Shortly before the 15 k mark, which was then passed in 43:04, Ngeny was the first one who dropped back from the leading group. The Kenyan finally finished fourth in 1:14:49. When Ejerssa worked hard in the lead he managed to drop Kipkemoi after 17 k. But the Ethiopian could not run away from Cheroben. The defending champion, who ran a world-class time of 1:11:47 a year ago, then started to attack with around six kilometres to go. On a slightly uphill stretch Cherono build a decisive lead.

“I intended to attack the world record today. But with such strong headwinds during the second half of the race it was not possible,” said the 22 year-old. “I will have to come back next year and try again.” Cherono will now prepare for the Kenyan 10,000 m trials for the World Championships. “It would be great if I could snatch a place for Beijing.” But whatever happens he will not run a marathon this year. “This is for the future, I will continue running shorter events on the roads first.”

In the women’s race Sutume Asefa Kebede ran at her own pace right from the start, leaving the other elite women well behind. Following a pacemaker she passed the 10 k point in a breathtaking 31:05, well inside world record pace. Kenya’s Mary Keitany had run 1:19:53 in the BIG 25 in 2010.

But Kebede, who now has won all of her seven road races this spring, also slowed in the wind. However she still achieved a world-class time of 1:21:55. Passing the half marathon point before, which has an official timing, she was clocked with 68:23. This is by far the fastest half marathon time of a woman on German territory since spring 2013.

“I am very happy to have broken the Ethiopian record. I did not expect this to happen today,” said Kebede, who now intends to run the 5,000 m on track in Ethiopia. “In the autumn I will run road races again.”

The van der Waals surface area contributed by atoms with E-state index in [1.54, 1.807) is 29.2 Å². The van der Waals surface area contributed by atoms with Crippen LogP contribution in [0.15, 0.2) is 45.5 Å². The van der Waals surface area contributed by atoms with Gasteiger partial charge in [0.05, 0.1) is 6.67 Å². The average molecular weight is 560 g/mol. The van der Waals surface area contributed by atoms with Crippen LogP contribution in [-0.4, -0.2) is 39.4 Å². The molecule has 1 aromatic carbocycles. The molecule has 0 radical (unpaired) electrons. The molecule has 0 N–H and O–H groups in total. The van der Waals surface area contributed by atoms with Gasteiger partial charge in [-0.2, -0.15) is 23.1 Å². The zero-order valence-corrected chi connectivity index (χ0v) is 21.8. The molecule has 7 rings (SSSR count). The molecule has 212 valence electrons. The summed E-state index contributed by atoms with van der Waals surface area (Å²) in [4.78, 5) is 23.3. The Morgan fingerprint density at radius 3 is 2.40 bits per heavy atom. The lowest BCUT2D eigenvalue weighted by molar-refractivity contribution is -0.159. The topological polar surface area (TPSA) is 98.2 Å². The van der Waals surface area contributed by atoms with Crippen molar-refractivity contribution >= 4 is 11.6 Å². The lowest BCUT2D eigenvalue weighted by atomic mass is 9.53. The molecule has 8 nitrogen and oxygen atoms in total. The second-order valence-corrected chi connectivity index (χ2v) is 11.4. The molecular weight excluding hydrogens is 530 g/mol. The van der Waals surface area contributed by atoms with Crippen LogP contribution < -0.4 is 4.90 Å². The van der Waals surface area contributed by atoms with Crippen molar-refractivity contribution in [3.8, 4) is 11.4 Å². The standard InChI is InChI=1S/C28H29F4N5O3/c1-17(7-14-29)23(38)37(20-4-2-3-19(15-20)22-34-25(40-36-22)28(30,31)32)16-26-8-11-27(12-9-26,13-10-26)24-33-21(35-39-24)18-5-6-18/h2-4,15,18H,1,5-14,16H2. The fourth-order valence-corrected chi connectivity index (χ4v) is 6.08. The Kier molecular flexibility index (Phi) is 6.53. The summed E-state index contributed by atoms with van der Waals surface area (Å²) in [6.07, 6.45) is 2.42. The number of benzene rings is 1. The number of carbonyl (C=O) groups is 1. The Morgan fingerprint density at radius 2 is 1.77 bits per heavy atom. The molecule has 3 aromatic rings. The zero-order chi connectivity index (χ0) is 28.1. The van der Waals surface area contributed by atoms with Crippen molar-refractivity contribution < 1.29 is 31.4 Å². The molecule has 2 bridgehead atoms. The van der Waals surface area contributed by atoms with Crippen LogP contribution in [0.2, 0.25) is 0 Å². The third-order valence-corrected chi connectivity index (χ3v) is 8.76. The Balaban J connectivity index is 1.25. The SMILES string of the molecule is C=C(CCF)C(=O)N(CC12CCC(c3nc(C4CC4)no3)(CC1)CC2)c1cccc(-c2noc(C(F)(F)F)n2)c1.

Behind Kenyans Jepkorir (1:25:59) and Cherono (1:26:59) two Ethiopians followed in fourth and fifth: Helen Bekele Tola and Zewdnesh Ayele Belachew clocked sub 1:30 times with 1:27:39 and 1:28:55 respectively.
photo credit: photorun.com

Ben True sets US 5k Record

ben true - US 5K road record

At the seventh annual B.A.A. 5K, New England native Ben True ran his way into the record books, clocking a national record time of 13:22 to win his third B.A.A. 5K title. True, 13:24, became the first athlete in race history to claim three titles, a testament to his fast finishing kick and determination. [Read more…]

Wanjiru wins in Prague, three run sub one hour

Daniel Wanjiru - Prague

Daniel Wanjiru stormed to a first major career win, when he took the Sportisimo Prague Half Marathon. The 22 year-old Kenyan clocked a personal best of 59:51 with two other runners achieving times inside the hour mark. [Read more…]

Komon targets world leading time

Komon - Ronoh

Leonard Komon is ready to produce something special at the Sportisimo Prague Half Marathon. The Kenyan, who is the world record holder at 10 and 15 k, will run only his second race at the distance on Saturday. [Read more…]

Mary Keitany shines at 2015 RAK 21k

mary keitany

Mary Keitany the star at the RAK 2015, while the men dither

Ultimately it was a day of near misses at the 9th edition of the RAK Half Marathon on friday, for despite the usual cool, calm weather at the 7am start, not to mention the enhanced course routing to reduce the number of corners, the men’s field chose to watch each other and ran strategically, while the women set off perhaps too fast and paid the price.